I’ll be presenting recent graduate Brandon Blue’s work on urban stream temperatures in the urban hydrology session at the GSA meeting this fall. The following abstract will pair nicely with Charles’s work on stormwater management and stream temperatures.
Characterizing the effects of hydrometeorology and stream networks on urban stream temperature response to precipitation
Anne Jefferson, Department of Geology, Kent State University
Brandon Blue, Department of Geography and Earth Sciences, UNC Charlotte
Sara McMillan, Department of Engineering Technology, UNC Charlotte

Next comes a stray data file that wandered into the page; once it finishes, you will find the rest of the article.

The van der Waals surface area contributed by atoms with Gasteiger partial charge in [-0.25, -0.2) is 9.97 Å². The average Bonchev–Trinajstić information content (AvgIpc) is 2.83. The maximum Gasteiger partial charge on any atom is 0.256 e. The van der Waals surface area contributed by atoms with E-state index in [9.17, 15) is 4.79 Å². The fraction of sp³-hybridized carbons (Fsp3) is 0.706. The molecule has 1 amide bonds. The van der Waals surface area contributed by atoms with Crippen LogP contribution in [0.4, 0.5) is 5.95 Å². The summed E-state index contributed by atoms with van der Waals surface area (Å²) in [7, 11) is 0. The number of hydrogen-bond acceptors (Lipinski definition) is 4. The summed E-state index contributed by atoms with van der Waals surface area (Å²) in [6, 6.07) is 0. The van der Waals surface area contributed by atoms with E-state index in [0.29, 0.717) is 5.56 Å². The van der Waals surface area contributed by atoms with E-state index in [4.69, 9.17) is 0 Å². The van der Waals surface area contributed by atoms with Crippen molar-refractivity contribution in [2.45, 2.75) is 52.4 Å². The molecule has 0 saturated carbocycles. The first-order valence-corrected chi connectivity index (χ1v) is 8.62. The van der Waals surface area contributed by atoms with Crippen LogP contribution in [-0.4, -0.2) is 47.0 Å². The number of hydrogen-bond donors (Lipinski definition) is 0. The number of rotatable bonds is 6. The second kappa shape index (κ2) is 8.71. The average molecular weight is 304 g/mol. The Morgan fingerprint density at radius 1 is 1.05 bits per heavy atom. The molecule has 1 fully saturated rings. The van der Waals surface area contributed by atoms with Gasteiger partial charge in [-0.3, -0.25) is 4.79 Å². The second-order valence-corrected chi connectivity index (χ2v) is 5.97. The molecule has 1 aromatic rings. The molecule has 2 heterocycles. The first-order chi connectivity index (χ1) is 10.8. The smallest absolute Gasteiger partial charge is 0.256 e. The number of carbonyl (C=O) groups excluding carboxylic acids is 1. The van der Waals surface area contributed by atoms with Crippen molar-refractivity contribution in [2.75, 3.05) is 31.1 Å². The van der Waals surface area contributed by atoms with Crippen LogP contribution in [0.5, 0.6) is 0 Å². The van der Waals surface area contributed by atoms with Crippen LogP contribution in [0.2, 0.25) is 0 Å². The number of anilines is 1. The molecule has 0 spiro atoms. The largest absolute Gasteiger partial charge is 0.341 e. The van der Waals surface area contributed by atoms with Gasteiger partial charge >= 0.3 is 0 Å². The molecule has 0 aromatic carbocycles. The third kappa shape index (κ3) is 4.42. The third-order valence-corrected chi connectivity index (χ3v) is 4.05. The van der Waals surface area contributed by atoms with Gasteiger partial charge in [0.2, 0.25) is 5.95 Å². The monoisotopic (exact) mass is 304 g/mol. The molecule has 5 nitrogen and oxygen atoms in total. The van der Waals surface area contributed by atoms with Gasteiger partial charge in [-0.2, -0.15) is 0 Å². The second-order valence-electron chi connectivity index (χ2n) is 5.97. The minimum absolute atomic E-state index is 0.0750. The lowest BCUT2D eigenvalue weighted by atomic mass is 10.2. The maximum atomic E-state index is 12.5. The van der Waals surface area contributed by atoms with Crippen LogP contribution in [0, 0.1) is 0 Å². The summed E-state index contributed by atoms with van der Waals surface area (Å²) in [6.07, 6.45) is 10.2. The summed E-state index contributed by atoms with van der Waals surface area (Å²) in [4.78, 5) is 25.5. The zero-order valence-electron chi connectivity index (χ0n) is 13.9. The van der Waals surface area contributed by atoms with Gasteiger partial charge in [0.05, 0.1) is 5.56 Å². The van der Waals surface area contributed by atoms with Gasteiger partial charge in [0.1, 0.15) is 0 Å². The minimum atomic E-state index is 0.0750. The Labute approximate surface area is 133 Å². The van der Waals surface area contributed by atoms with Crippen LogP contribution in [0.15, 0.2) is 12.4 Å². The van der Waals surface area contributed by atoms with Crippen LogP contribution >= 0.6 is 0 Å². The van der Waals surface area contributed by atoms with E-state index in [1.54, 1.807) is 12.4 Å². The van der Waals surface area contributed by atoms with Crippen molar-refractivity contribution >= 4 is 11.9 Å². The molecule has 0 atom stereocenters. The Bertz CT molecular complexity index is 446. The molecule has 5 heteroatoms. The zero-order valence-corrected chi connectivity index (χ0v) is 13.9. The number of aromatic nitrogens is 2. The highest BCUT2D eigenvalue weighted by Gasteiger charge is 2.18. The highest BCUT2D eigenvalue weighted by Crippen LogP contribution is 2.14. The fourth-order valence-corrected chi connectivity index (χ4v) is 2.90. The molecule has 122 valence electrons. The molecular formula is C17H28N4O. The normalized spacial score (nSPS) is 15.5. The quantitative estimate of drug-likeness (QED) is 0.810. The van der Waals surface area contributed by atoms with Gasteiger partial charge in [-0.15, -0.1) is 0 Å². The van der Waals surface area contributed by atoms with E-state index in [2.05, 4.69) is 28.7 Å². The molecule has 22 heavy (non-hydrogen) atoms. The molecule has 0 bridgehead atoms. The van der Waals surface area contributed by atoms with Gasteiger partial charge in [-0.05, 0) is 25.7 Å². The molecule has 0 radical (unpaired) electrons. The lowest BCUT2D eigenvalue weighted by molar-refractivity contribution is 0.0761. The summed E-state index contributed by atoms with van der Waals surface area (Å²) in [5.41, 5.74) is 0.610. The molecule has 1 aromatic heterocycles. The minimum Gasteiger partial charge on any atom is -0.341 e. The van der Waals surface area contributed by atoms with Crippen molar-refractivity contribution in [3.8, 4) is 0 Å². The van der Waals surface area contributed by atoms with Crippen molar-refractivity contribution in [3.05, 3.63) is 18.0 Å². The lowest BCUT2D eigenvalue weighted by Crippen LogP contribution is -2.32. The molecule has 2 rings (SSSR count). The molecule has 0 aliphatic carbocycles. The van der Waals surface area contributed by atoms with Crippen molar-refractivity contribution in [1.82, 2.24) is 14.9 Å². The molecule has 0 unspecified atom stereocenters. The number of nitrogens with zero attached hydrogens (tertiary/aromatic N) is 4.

In urban streams, steeply rising storm hydrographs can be accompanied by rapidly changing water temperature, if water being flushed into the stream is significantly different in temperature than pre-event stream water. The objective of this research was to examine network effects and characterize seasonal and event hydrometeorological influences on urban stream temperature responses to precipitation. At seven sites, with watershed areas ranging from 1-150 km2, in Winston-Salem, North Carolina, discharge and water temperature were monitored from September 2010 to July 2011. Temperature increases >2 C occurred in all seasons, with high intensity, short duration storms producing the largest increases. A small number of temperature surges (>1°C increase in 15 minutes) were observed and occurred in both winter and summer. For most analyzed storms, the largest temperature increases occurred in small streams, and the sites with the largest drainage areas had temperature increases >0.5 C less frequently than sites with smaller drainage areas. The site with the smallest watershed also frequently reached its peak temperature earlier than other sites. In addition to the magnitude of temperature change in response to precipitation, the duration of a stream’s response may be an ecologically relevant parameter, but there were no spatial patterns within the data nor were hydrometeorological parameters strongly correlated with duration. Quantifying and predicting the duration of stream temperature responses remains a challenge. Our research suggests that urban stream temperature changes in response to precipitation are not limited to summer storms and are most pronounced small watershed scale (<10 km2). Future research should focus on understanding the ecological and biogeochemical effects of such temperature changes and on developing appropriate mitigation strategies.